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A bungled contract is still devastating National Guard employees

Catherine Rampell on

In the decades since transitioning to a more professionalized, all-volunteer force, the military has added a host of support services for the growing number of long-term military families. One was the National Guard's Family Assistance Centers.

When this program's contract was awarded in 2012, the Guard had advised companies bidding on the contract to pay wages roughly equivalent to GS-7 to GS-9 levels (about $35,000 to $56,000).

When the contract came up for bid last year, however, the Guard gave vendors different -- and hazier -- guidance. This time it merely instructed them to abide by the McNamara-O'Hara Service Contract Act.

This law requires the Labor Department to set minimum wages for hundreds of specific government contract occupations. The goal is to prevent a race to the bottom -- to protect workers, but also to prevent contractors from cutting corners.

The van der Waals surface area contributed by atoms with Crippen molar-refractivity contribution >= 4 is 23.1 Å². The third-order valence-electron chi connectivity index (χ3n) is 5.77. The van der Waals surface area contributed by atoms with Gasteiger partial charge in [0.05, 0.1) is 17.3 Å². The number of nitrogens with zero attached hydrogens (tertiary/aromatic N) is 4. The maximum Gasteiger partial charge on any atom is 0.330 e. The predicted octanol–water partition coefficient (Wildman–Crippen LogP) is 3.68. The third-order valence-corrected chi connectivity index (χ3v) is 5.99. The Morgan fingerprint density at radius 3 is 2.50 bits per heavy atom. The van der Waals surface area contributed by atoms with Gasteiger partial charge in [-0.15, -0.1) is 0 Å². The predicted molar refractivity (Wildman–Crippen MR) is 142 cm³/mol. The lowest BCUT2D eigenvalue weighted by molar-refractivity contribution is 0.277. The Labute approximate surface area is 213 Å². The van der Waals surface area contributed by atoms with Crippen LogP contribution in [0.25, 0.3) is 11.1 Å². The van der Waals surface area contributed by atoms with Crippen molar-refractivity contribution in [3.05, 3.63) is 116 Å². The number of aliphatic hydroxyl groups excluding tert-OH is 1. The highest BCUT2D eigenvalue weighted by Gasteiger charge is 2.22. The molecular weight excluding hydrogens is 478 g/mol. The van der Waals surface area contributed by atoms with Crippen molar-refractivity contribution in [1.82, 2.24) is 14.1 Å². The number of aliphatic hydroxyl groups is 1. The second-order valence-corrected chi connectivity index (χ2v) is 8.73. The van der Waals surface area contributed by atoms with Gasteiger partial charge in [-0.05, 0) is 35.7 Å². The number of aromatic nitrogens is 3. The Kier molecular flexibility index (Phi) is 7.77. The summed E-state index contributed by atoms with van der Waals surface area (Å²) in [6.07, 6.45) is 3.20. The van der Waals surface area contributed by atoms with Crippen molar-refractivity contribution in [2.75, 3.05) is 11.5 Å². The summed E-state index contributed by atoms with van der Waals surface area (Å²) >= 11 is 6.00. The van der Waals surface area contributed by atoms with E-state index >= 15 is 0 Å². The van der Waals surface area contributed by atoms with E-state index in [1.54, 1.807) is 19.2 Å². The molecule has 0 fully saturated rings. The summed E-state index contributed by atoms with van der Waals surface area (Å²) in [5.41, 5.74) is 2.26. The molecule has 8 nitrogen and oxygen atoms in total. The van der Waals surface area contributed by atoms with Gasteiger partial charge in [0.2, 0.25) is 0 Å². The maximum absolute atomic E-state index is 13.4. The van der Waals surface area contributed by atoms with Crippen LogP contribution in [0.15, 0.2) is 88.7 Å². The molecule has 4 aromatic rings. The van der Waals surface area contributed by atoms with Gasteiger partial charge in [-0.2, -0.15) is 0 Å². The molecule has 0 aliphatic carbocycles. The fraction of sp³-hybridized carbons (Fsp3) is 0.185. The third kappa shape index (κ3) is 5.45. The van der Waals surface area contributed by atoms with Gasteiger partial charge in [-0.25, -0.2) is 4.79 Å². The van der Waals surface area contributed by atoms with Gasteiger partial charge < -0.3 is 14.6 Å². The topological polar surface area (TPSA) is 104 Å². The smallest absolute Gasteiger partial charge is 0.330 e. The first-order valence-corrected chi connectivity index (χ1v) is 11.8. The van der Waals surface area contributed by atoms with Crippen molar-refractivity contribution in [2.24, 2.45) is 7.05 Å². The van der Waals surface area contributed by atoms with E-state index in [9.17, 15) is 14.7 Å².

Unfortunately, Family Assistance Center occupations aren't in the Labor Department's existing directory of jobs. And the National Guard never asked for them to be added, as it was supposed to do.

Confusion ensued.

 

One bidder, Cognitive Professional Services, found a junior job title that sounded vaguely related. It then built its bid around the wage floor for that occupation.

That pay level was not only substantially less than what workers such as Ourada had been making. It was even less than what janitors earn in many states.

The strategy worked. With its rock-bottom bid price, Cognitive won the contract and cut pay. (Cognitive did not respond to requests for comment.)

Unsurprisingly, workers quit en masse. At least 135 of 399 incumbent personnel left. And given the low pay, Cognitive has struggled to retain replacements. One position has been filled and vacated three times since March and is now empty again.

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